Black holes, quasars and active galaxies

300 million solar-mass black hole in galaxy NGC 7052.
The disk of dust and gas accreting around a 300 million solar-mass black hole in NGC 7052.

Black holes are objects so dense, and with so much mass, that even light cannot escape their gravity.

The existence of black holes has been theorised for more than 200 years. It is impossible to observe them directly, and astronomers had no way to test their theories until Hubble arrived.

The high resolution of Hubble made it possible to see the effects of the gravitational attraction of some of these objects on their surroundings. Hubble has also proved that super massive black holes are most likely present at the centres of most, if not all, large galaxies. This has important implications for the theories of galaxy formation and evolution.

Black holes exist in different sizes. Stellar black holes, which are around the mass of our Sun, form when very large stars explode as supernovae at the end of their lives. The star's core collapses as the outer layers are blown away, leaving a small but extremely dense ball.

Supermassive black holes, many millions of times the mass of our Sun, are of more mysterious origin, and are found at the centre of galaxies. It is in the study of super massive black holes that Hubble has made its biggest contribution.

Black holes and the quasar connection

Quasar PG 0052+251
Quasar PG 0052+251 and its host galaxy.

Before Hubble, quasars were considered to be isolated star-like objects of a mysterious nature. Hubble has observed several quasars and found that they all reside at galactic centres. Today most scientists believe that super massive black holes at the galactic centres are the "engines" that power the quasars.

Prior to the launch of Hubble a handful of black hole candidates had been studied but the limitations of ground based astronomy were such that irrefutable evidence for their existence could not be obtained. Black holes themselves, by definition, cannot be observed, since no light can escape from them.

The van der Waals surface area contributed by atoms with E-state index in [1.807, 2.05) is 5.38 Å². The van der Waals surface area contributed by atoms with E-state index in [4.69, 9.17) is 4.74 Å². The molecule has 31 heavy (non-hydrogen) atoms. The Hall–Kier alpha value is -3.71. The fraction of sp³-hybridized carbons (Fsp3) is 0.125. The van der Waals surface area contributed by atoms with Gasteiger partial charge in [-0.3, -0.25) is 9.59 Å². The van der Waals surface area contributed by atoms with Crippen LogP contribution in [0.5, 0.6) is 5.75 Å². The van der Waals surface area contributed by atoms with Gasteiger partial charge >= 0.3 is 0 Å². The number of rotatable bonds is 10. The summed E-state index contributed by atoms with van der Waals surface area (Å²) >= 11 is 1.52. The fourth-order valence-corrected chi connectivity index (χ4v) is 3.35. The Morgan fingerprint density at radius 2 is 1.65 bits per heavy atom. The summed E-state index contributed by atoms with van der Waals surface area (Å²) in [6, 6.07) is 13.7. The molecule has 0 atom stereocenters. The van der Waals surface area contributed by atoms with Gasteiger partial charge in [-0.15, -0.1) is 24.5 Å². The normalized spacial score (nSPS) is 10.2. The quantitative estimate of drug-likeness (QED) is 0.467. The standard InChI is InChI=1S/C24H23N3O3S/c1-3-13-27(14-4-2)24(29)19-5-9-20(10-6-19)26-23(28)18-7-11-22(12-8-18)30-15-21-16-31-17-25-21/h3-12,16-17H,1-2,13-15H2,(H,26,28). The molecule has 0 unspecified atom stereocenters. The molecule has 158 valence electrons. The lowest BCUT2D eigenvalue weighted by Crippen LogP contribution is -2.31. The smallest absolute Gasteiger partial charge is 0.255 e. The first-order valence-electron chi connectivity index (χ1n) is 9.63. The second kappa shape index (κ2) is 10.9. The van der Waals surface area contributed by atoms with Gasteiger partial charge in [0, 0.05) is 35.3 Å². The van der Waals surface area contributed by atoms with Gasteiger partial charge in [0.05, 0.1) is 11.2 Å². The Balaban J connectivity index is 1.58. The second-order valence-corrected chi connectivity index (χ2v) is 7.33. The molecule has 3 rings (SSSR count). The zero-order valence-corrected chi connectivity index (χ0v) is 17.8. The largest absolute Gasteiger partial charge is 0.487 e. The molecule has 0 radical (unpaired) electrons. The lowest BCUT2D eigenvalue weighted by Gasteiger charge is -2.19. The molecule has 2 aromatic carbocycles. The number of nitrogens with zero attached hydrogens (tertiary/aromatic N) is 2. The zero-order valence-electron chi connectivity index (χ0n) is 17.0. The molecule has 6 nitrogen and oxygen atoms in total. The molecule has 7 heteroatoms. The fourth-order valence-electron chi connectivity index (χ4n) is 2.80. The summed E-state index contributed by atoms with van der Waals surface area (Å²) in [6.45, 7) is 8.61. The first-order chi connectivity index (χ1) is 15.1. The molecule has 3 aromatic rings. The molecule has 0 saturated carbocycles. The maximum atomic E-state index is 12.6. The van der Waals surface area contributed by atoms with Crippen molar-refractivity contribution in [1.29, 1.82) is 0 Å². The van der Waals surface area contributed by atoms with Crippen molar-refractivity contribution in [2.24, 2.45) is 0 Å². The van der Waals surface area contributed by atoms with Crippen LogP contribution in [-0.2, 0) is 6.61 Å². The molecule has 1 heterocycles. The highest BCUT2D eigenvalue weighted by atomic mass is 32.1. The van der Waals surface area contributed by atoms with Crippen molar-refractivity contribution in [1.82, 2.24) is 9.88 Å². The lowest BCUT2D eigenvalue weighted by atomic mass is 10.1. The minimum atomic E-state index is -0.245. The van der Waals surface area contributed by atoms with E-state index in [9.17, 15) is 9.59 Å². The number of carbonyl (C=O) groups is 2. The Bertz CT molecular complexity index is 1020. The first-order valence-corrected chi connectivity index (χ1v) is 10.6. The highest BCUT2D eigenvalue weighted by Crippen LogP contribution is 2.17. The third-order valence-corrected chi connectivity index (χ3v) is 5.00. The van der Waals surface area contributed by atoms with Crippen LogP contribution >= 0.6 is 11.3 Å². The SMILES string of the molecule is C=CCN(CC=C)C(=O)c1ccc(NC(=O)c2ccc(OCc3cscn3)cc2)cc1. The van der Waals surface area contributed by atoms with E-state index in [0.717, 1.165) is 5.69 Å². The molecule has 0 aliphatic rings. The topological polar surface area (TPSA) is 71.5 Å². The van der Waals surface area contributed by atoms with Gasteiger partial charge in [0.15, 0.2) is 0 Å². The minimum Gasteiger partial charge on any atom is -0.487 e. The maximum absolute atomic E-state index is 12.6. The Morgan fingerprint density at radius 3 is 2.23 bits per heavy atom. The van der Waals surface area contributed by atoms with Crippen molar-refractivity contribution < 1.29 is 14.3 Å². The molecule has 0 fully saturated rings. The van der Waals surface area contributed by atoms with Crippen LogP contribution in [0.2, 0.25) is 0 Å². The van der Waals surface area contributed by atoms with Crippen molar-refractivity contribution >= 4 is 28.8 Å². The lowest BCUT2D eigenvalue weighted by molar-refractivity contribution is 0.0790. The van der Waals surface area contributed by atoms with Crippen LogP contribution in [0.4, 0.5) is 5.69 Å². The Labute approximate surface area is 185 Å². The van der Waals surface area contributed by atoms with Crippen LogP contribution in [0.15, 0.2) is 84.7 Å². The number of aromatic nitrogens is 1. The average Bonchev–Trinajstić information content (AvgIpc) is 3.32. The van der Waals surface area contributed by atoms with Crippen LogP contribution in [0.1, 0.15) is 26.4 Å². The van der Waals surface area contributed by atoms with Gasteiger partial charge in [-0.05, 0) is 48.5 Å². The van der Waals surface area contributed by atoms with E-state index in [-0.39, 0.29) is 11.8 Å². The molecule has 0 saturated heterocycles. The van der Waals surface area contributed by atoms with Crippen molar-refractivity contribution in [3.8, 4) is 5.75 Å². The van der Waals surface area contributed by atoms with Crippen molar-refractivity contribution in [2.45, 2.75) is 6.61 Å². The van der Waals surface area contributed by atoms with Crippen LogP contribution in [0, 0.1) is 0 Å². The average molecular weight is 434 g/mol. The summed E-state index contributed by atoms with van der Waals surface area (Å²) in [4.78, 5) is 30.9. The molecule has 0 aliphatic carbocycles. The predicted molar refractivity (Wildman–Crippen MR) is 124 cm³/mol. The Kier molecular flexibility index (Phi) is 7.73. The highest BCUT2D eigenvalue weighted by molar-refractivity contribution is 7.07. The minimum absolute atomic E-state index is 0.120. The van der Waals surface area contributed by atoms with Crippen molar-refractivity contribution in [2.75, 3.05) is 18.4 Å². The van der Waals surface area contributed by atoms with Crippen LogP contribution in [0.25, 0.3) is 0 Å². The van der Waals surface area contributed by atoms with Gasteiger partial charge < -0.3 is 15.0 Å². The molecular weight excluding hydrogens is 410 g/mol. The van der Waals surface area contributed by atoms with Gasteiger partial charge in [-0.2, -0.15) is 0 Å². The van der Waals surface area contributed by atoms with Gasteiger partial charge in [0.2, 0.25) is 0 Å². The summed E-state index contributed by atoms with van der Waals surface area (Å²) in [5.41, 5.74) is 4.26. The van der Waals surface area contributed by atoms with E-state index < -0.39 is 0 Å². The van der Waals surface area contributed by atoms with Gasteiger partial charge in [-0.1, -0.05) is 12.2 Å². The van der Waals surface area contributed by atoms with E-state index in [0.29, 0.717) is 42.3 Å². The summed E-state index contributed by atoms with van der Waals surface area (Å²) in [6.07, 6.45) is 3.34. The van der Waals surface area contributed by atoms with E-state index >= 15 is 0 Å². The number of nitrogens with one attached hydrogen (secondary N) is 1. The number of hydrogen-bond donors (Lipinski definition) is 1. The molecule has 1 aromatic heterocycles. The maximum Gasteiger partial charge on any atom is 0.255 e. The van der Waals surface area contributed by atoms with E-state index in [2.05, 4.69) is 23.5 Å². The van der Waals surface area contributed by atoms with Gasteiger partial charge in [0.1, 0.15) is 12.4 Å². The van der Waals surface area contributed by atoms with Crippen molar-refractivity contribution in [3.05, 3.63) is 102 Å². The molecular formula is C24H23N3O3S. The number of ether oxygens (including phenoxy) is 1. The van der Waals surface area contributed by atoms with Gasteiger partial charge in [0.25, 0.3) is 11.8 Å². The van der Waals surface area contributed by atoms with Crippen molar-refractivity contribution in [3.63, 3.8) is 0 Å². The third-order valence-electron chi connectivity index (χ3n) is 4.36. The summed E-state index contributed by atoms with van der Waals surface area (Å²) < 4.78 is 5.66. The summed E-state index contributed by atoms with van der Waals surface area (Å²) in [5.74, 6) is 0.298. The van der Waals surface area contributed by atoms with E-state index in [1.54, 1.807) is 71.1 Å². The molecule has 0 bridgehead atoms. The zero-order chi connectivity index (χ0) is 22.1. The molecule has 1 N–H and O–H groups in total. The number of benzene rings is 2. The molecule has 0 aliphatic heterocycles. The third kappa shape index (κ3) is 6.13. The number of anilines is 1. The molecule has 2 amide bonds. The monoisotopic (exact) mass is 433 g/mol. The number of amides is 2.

However, astronomers can study the effects of black holes on their surroundings. These include powerful jets of electrons that travel huge distances, many thousands of light years from the centres of the galaxies.

M87 image
A stream of electrons ejected from the centre of galaxy M 87.

Matter falling towards a black hole can also be seen emitting bright light and if the speed of this falling matter can be measured, it is possible to determine the mass of the black hole itself. This is not an easy task and it requires the extraordinary capabilities of Hubble to carry out these sophisticated measurements.

Quasar PG 0052+251
The disk around the black hole at the centre of galaxy NGC 7052.

Hubble observations have been fundamental in the study of the jets and discs of matter around a number of black holes. Accurate measurements of the masses have been possible for the first time. Hubble has found black holes 3 billion times as massive as our Sun at the centre of some galaxies. While this might have been expected, Hubble has surprised everyone by providing strong evidence that black holes exist at the centres of all large galaxies.

Furthermore, it appears that larger galaxies are the hosts of larger black holes. There must be some mechanism that links the formation of the galaxy to that of its black hole and vice versa. This has profound implications for theories of galaxy formation and evolution and is an ongoing area of research in astronomy.

One big question which remains is why most galaxies in our cosmic neighbourhood, including the Milky Way, appear to have a dormant black hole which is not funnelling in large amounts of matter at present.

 

"Hubble provided strong evidence that all galaxies contain black holes millions or billions of times heavier than our sun. This has quite dramatically changed our view of galaxies. I am convinced that Hubble over the next ten years will find that black holes play a much more important role in the formation and evolution of galaxies than we believe today. Who knows, it may even influence our picture of the whole structure of the Universe...?"

Duccio Macchetto
ESA astronomer, Head of the Science Policies Division, STScI

A unifying model

Today most astronomers believe that quasars, radio galaxies and the centres of so-called active galaxies just are different views of more or less the same phenomenon: a black hole with energetic jets beaming out from two sides. When the beam is directed towards us we see the bright lighthouse of a quasar. When the orientation of the system is different we observe it as an active galaxy or a radio galaxy. This ‘unified model’ has gained considerable support through a number of Hubble observational programs. The simplistic early ideas have however been replaced by a more complex view of this phenomenon – a view that will continue to evolve in the years to come.

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